Carnival Eyed Bird Cay For Private Island


Tribune Business Editor


Bird Cay in the Berry Islands is among the locations assessed by Carnival Cruise Lines for its own port/private island in the Bahamas, Tribune Business was told yesterday.

But Khaalis Rolle, minister of state for investments, said the cruise giant and the Government were continuing to explore all potential location options for such a facility, with “nothing set in stone”.

Responding after Tribune Business was tipped that Bird Cay was one likely location, Mr Rolle told Tribune Business: “It’s a known act they were looking at Bird Cay....

“We’re exploring all options for port development. Nothing has been set in stone or finalised.”

Mr Rolle, though, denied suggestions several sources made to Tribune Business, namely that the Government was pushing for Carnival to locate any cruise port in North Andros.

The 250-acre Bird Cay, located just north of Chub Cay, has been up for sale since summer 2013, and remains on the market to this day.

John Christie, realtor at H. G. Christie, confirmed that the firm continued to list Bird Cay, adding that Carnival had “no interest in it right now as far as I know”.

“They’ve been looking at a lot of islands,” he told Tribune Business, declining to say any more in relation to Carnival.

However, he did reveal that the asking price for Bird Cay had dropped to $8.9 million, down from the $11.9 million listed on its website.

Mr Christie said the island, along with others nearby, had been impacted by the Government’s decision to impose a ‘no take zone’ in an area known as the ‘fishing capital’ of the Bahamas.

Bird Cay is in the South Berry Island Marine Reserve, and Mr Christie said the impact was exacerbated by the ‘no take’ restriction being imposed without warning.

Bird Cay was developed in the 1940s into a private island retreat by Englishman Francis Francis, heir to the Standard Oil fortune.

While it already has Half Moon Cay and Princess Cay as private Bahamian islands for some of its cruise brands, Carnival is eager to develop a similar retreat for passengers on liners bearing its name.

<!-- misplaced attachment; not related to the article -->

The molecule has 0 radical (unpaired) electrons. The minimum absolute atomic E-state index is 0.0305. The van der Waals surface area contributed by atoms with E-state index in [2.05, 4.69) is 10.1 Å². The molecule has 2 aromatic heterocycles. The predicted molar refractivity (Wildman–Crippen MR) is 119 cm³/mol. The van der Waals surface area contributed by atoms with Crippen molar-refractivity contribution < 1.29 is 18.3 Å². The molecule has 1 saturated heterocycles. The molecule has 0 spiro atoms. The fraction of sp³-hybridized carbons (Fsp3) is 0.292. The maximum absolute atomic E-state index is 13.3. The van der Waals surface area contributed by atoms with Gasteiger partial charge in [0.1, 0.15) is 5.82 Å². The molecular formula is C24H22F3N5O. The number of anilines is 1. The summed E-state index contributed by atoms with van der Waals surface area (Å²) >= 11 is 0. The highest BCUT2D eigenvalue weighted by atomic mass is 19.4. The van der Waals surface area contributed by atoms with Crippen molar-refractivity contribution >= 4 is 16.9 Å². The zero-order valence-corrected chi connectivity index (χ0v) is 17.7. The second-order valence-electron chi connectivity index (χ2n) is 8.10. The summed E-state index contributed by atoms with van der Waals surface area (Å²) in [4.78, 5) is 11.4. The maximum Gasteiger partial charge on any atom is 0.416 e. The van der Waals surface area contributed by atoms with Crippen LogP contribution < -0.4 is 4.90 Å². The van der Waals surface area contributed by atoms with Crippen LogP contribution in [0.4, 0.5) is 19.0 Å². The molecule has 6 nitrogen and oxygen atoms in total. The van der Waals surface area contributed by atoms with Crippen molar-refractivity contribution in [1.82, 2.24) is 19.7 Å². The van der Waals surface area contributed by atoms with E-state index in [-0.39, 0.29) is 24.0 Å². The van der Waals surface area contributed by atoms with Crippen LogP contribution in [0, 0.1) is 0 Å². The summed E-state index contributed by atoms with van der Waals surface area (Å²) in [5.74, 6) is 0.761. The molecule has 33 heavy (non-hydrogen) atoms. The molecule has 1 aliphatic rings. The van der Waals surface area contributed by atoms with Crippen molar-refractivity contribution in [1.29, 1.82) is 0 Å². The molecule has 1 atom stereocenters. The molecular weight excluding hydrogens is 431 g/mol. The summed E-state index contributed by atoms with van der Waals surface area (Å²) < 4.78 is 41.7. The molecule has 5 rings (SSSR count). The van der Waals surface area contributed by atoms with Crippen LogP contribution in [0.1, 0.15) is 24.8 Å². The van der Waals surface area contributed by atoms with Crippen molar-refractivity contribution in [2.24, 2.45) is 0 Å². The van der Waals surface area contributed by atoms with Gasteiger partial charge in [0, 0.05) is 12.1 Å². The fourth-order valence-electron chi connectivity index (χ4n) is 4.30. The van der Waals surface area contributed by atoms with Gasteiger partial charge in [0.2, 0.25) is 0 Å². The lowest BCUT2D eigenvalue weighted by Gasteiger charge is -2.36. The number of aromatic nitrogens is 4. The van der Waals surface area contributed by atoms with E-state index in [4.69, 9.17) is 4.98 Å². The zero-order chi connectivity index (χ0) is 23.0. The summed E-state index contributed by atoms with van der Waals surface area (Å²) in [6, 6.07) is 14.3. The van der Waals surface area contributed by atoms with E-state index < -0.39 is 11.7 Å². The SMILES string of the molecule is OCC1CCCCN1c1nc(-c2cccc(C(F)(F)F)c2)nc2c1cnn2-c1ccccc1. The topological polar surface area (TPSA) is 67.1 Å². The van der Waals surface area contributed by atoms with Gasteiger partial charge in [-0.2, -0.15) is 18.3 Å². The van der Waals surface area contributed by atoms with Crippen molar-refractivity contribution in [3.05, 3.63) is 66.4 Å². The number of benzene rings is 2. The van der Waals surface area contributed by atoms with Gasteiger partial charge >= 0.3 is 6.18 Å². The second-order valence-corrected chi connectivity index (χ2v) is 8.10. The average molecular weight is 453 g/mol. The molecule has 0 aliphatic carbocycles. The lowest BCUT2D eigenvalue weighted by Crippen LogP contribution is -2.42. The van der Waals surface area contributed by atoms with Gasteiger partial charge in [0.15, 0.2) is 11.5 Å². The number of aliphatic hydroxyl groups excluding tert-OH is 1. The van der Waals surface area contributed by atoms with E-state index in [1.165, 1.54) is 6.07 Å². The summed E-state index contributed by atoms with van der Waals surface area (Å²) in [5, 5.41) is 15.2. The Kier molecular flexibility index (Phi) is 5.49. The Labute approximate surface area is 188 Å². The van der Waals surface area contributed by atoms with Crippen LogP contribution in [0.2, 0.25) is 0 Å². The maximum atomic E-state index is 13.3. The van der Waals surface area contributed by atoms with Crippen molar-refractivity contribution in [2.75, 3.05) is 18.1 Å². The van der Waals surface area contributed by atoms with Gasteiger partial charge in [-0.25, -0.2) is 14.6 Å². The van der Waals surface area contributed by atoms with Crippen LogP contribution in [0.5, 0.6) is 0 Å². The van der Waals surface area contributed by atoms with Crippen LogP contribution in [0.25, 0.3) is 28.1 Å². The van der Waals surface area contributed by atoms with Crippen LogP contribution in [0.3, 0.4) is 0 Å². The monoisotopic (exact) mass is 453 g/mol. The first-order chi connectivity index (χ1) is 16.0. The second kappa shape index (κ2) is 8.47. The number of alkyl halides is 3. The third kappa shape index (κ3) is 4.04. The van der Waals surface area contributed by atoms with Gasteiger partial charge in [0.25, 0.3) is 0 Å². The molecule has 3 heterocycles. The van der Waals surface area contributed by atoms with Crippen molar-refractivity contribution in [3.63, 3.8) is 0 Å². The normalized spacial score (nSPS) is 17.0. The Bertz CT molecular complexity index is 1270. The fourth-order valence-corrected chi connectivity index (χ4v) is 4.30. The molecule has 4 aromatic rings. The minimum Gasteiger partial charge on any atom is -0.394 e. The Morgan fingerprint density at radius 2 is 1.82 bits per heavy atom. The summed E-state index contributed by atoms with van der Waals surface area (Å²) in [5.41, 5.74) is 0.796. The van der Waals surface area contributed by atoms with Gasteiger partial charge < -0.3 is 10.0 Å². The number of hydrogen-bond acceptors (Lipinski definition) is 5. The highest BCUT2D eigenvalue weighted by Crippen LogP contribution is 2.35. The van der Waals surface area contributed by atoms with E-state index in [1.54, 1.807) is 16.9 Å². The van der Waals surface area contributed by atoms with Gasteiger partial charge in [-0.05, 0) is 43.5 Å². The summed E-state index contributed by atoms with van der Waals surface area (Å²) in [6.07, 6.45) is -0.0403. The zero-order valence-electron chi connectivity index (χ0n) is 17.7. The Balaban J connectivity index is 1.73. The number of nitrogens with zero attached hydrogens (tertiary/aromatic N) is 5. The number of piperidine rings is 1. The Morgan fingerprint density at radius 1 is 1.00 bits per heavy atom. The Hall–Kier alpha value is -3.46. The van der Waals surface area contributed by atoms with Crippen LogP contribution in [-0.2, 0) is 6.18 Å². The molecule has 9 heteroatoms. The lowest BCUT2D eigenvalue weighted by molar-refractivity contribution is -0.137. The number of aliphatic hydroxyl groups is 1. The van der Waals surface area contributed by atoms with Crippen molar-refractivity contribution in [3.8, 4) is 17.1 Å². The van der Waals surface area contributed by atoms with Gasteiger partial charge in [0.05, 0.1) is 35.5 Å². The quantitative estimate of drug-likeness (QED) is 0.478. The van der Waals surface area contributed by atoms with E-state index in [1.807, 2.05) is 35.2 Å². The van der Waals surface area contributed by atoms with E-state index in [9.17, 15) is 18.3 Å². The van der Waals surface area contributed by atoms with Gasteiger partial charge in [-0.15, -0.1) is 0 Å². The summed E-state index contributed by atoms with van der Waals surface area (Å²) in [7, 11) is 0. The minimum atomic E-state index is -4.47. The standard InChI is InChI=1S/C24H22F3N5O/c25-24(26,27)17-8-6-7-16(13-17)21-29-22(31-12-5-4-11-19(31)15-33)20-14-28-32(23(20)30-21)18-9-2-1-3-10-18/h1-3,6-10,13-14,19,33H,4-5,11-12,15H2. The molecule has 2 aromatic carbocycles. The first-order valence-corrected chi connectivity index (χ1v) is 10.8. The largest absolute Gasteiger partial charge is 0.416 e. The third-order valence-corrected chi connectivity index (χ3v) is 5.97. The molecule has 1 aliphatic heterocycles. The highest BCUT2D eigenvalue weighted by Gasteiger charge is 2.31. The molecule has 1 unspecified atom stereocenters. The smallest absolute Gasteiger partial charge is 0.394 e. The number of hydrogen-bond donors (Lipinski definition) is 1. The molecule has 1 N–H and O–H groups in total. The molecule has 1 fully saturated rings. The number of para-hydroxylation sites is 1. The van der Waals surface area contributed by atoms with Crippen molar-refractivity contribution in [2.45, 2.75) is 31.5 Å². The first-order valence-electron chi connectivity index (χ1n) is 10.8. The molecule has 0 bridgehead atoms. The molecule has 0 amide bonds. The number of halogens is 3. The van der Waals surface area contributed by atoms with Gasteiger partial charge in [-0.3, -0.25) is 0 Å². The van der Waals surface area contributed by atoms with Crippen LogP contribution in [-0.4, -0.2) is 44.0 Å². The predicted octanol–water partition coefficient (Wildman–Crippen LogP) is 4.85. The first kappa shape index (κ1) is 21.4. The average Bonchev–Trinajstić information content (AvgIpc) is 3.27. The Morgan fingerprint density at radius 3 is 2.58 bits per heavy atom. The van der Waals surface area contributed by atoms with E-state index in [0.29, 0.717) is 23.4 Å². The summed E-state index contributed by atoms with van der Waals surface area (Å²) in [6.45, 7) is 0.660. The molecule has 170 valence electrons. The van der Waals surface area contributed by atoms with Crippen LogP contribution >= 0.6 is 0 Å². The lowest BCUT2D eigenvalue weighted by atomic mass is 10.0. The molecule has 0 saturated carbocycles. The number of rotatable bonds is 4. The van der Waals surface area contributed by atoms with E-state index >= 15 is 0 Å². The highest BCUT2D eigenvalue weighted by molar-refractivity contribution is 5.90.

Arnold Donald, its chief executive, told Tribune Business recently that the $3.6 billion Miami-based cruise operator was looking at a number of possible development opportunities in the Bahamas, although such plans were still at an early stage.

“We are looking at a number of different possible developments They are at an early stage and we are not at a point where we can expose any real details. I’m very pleased with our legacy and our history here, and we look to expand that. We are working very closely with the Government to do that,” said Mr Donald.

He added: “I don’t think it’s a big secret that we have been looking to develop a property here ourselves for a number of years. We are still in pursuit of that.

“We have made investments here and will continue to make investments. We have Half Moon Cay and we have Princess Cay. We like those developments; they are a great experience for our guests as part of the Bahamas’ experience, and not the only Bahamas experience for our guests.

“We look to develop one or two additional opportunities like that for our guests, which will bring jobs and economic multipliers for the Bahamas.”


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